A new pickleball, bar and entertainment concept is coming to 91st and Metcalf in Overland Park.
SERV Promontory aims to be a mixed-use commercial development with plans for pickleball courts, a bar, restaurants and other entertainment.
The owner, Arbor Development LLC, and the developer, Launch Development, have proposed revisions to the preliminary plan, which had previously called for a mix of residential with commercial spaces.
The project is located next to the Promontory Apartments, which are now open.
SERV’s revised preliminary plans call for:
- Six pickleball courts in a roughly 14,000-square-foot recreation building
- A dining area about 5,000 square feet in size
- Seven “container” structures that will be used for:
- A coffee kiosk
- A bar
- Two outdoor pickleball courts with seating area
- A performance stage
- A large TV screen
Below are some additional design renderings:
‘An exciting time for Overland Park’
Cary Taylor, director of restaurant and retail services for Kansas City-based Crossroads Real Estate Group, which is handling leasing for the project, said the development team is ready to add to the excitement along the Metcalf Avenue corridor from downtown Overland Park to I-435.
“It’s just such an exciting time for Overland Park,” Taylor said. “It’s really one of the hottest areas in the Kansas City metro, so we knew that we were sitting on something pretty great that already had a very good asset in the Promontory Apartments.”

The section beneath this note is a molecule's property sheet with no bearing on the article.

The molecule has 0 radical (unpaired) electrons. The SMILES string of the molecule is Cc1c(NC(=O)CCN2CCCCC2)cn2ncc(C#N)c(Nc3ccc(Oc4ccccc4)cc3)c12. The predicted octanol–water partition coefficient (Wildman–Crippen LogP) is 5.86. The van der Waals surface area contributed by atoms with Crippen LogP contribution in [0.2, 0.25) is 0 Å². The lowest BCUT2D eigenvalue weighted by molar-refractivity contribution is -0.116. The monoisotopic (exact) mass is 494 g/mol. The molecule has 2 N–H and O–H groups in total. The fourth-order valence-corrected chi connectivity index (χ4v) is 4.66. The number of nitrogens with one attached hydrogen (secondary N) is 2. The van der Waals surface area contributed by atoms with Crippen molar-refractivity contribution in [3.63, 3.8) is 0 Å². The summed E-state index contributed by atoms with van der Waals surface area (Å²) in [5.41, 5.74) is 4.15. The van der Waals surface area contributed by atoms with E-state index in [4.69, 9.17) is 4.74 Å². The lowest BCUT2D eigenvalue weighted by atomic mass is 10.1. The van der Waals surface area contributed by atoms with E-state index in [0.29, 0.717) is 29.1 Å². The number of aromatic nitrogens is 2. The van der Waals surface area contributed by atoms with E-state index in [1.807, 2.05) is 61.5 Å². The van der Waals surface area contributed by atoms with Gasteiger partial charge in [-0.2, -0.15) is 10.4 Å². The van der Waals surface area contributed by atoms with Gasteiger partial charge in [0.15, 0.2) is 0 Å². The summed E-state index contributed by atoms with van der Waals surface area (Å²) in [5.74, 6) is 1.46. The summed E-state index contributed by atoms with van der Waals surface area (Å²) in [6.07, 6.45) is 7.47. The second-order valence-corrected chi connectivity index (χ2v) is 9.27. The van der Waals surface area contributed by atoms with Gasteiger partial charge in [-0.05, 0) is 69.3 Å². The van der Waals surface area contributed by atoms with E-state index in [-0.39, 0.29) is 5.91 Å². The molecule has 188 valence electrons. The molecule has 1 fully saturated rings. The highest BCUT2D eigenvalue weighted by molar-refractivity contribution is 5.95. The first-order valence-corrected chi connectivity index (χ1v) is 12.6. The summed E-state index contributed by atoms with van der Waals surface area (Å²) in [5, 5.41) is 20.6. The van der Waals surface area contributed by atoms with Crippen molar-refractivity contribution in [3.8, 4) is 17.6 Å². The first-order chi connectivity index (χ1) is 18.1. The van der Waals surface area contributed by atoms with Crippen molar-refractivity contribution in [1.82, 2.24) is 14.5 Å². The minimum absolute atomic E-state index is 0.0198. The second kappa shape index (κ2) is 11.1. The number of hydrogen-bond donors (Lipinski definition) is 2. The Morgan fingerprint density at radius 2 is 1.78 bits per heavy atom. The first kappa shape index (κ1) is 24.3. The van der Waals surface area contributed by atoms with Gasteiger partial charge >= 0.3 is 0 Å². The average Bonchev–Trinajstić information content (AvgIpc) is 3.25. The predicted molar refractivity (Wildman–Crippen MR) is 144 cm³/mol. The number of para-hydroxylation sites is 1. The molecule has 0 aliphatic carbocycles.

Taylor said they have not locked down any vendors for SERV Promontory but will begin that process soon. However, they are looking into ice cream and wholesale coffee vendors as well as adding a guest chef kitchen.
The retail vendors will likely be local makers, and the complex will also feature family-friendly games and entertainment like cornhole as well as a rooftop patio and a drive thru for the coffee shop.
The Overland Park Planning Commission on Monday voted 9-1 to approve a revised preliminary plan for the site on the northeast corner of 91st and Metcalf.
Commissioner Holly Streeter-Schaefer cast the lone dissenting vote. Commissioner George Lund was absent.
Streeter-Schaefer raised concerns that the building materials for the proposed containers on the site are different from the design criteria for the entire Promontory development, including the neighboring apartments.
City staff also expressed concerns about the stage and any noise impact on surrounding properties. However, these issues are likely to be addressed at a final development plan, according to city documents.
Construction is slated to start later this year and is anticipated to take about a year to complete.